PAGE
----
Monday, December 20, 2010

The Conformist

What is normalcy—in the human being, and in the philosophical perception of reality that is the theoretical underpinning of Bertolucci’s masterpiece The Conformist (1970), currently in revival at Film Forum? Professor Luca Quadri (Enzo Tarascio), the doomed anti-fascist, is the quarry of Marcello Clerici (Jean-Louis Trintignant), whose name resonates the search for clarity. Quadri had taught Clerici the allegory of Plato’s cave when Clerici was Quadri’s student, and an initial scene in which they are reunited literally depicts the shadows disappearing from the wall. But the whole style of the film, in which seeming realism is belied by a complex storyline made up of time shifts and flashbacks, also puts the viewer into the point of view of Clerici, whose attempt to rid his life of ambiguity about both his sexuality (he’d had an early homosexual experience with the family chauffeur) and upbringing (he’d been brought up by a drug addicted mother) leads him to seek the illusion of normalcy through joining the fascist party. What then is being normal? At one point Clerici’s blind fascist comrade tells him normalcy is gazing at a woman’s bottom and then going to bars and other gathering places where like-minded men gather. Georges Delerue’s haunting score, the magnificent beaux arts settings, rendered by the great production designer Ferdinando Scarfiotti, and the astonishing work of the famed Bertolucci cinematographer Vittorio Storaro in making Clerici an iconographic almost architectural presence—his fedora-clad silhouette, shot from the back along the narrow corridor of a Paris hotel—all contribute to this great monument to the trompe l’oeil nature of both the political and personal worlds.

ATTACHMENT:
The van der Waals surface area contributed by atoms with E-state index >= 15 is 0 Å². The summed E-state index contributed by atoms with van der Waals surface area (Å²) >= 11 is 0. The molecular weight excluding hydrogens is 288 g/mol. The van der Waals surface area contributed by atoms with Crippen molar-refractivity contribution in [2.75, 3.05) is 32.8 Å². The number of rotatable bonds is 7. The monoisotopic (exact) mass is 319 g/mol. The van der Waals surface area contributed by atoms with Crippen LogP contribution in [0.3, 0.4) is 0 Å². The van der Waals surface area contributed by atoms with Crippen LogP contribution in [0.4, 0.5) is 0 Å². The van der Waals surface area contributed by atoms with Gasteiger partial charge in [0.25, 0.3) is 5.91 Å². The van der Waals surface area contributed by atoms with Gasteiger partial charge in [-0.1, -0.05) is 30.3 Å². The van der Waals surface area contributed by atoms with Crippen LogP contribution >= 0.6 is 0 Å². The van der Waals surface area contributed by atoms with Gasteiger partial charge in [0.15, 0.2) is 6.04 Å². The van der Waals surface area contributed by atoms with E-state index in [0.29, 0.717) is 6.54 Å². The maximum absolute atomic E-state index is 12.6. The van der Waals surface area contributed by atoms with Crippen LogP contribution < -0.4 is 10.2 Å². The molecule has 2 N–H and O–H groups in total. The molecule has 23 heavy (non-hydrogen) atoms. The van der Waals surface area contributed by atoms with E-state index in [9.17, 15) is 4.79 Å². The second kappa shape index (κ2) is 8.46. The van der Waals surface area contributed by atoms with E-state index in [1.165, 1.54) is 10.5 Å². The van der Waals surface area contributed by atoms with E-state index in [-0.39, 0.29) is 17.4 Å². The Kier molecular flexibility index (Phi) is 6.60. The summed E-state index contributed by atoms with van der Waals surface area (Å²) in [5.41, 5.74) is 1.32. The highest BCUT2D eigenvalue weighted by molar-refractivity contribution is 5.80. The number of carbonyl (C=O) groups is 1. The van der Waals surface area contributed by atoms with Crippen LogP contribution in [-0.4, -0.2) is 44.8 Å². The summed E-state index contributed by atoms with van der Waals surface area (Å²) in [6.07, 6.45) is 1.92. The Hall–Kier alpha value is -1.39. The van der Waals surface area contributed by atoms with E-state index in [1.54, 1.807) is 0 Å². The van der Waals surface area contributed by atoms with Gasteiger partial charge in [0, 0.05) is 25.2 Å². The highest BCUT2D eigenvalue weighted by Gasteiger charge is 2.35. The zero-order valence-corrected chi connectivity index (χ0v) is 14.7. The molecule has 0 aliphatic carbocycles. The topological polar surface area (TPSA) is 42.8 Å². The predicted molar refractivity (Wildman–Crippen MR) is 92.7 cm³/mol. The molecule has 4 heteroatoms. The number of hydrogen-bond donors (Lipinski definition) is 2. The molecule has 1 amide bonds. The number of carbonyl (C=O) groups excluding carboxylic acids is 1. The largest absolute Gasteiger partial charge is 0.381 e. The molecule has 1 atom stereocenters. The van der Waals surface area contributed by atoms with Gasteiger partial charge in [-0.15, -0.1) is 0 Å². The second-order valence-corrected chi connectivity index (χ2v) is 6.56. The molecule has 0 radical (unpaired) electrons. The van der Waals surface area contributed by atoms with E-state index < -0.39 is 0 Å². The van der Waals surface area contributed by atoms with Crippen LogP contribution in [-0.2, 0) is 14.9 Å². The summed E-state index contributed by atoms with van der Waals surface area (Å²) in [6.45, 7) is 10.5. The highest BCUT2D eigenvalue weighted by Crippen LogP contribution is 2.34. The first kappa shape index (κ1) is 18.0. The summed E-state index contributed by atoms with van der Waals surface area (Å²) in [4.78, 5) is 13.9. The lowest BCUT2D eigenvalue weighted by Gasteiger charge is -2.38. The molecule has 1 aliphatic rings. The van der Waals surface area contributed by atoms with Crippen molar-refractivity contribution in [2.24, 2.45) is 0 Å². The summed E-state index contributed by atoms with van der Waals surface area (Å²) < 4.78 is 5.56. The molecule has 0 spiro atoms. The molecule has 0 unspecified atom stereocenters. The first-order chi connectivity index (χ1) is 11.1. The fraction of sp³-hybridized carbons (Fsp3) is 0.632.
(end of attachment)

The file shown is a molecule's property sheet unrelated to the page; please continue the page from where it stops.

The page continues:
1. Welcome to the "NO Normal"....

  2. Peloni, are you not sure you don't mean the Noh Normal, a new form of Japanese drama? Love SP


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